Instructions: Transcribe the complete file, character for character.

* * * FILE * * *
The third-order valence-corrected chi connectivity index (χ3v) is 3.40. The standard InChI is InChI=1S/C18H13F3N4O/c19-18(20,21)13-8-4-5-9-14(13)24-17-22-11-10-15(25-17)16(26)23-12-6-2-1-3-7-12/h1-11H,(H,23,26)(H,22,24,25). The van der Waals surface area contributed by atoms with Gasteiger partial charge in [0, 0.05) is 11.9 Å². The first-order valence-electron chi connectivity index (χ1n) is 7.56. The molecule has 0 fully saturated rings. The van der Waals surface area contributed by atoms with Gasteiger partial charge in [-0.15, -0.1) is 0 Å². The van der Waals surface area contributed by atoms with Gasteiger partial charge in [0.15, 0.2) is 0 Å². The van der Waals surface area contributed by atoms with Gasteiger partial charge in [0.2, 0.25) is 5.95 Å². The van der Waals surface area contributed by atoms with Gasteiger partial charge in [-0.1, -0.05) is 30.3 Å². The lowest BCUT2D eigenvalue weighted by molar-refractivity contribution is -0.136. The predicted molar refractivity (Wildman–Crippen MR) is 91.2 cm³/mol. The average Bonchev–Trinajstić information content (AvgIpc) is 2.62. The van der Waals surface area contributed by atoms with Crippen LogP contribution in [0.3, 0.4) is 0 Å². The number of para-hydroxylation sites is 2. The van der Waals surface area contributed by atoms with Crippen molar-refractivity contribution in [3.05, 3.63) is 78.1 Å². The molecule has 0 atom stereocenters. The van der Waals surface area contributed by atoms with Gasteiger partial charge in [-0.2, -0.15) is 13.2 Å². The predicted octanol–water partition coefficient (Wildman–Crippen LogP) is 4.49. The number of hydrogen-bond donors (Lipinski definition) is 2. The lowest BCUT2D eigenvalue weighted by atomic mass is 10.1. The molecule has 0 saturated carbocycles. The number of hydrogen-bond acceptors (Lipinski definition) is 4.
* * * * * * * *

The third-order valence-corrected chi connectivity index (χ3v) is 3.40. The standard InChI is InChI=1S/C18H13F3N4O/c19-18(20,21)13-8-4-5-9-14(13)24-17-22-11-10-15(25-17)16(26)23-12-6-2-1-3-7-12/h1-11H,(H,23,26)(H,22,24,25). The van der Waals surface area contributed by atoms with Gasteiger partial charge in [0, 0.05) is 11.9 Å². The first-order valence-electron chi connectivity index (χ1n) is 7.56. The molecule has 0 fully saturated rings. The van der Waals surface area contributed by atoms with Gasteiger partial charge in [-0.15, -0.1) is 0 Å². The van der Waals surface area contributed by atoms with Gasteiger partial charge in [0.15, 0.2) is 0 Å². The van der Waals surface area contributed by atoms with Gasteiger partial charge in [0.2, 0.25) is 5.95 Å². The van der Waals surface area contributed by atoms with Gasteiger partial charge in [-0.1, -0.05) is 30.3 Å². The lowest BCUT2D eigenvalue weighted by molar-refractivity contribution is -0.136. The predicted molar refractivity (Wildman–Crippen MR) is 91.2 cm³/mol. The average Bonchev–Trinajstić information content (AvgIpc) is 2.62. The van der Waals surface area contributed by atoms with Crippen LogP contribution in [0.3, 0.4) is 0 Å². The number of para-hydroxylation sites is 2. The van der Waals surface area contributed by atoms with Crippen molar-refractivity contribution in [3.05, 3.63) is 78.1 Å². The molecule has 0 atom stereocenters. The van der Waals surface area contributed by atoms with Gasteiger partial charge in [-0.2, -0.15) is 13.2 Å². The predicted octanol–water partition coefficient (Wildman–Crippen LogP) is 4.49. The number of hydrogen-bond donors (Lipinski definition) is 2. The lowest BCUT2D eigenvalue weighted by atomic mass is 10.1. The molecule has 0 saturated carbocycles. The number of hydrogen-bond acceptors (Lipinski definition) is 4.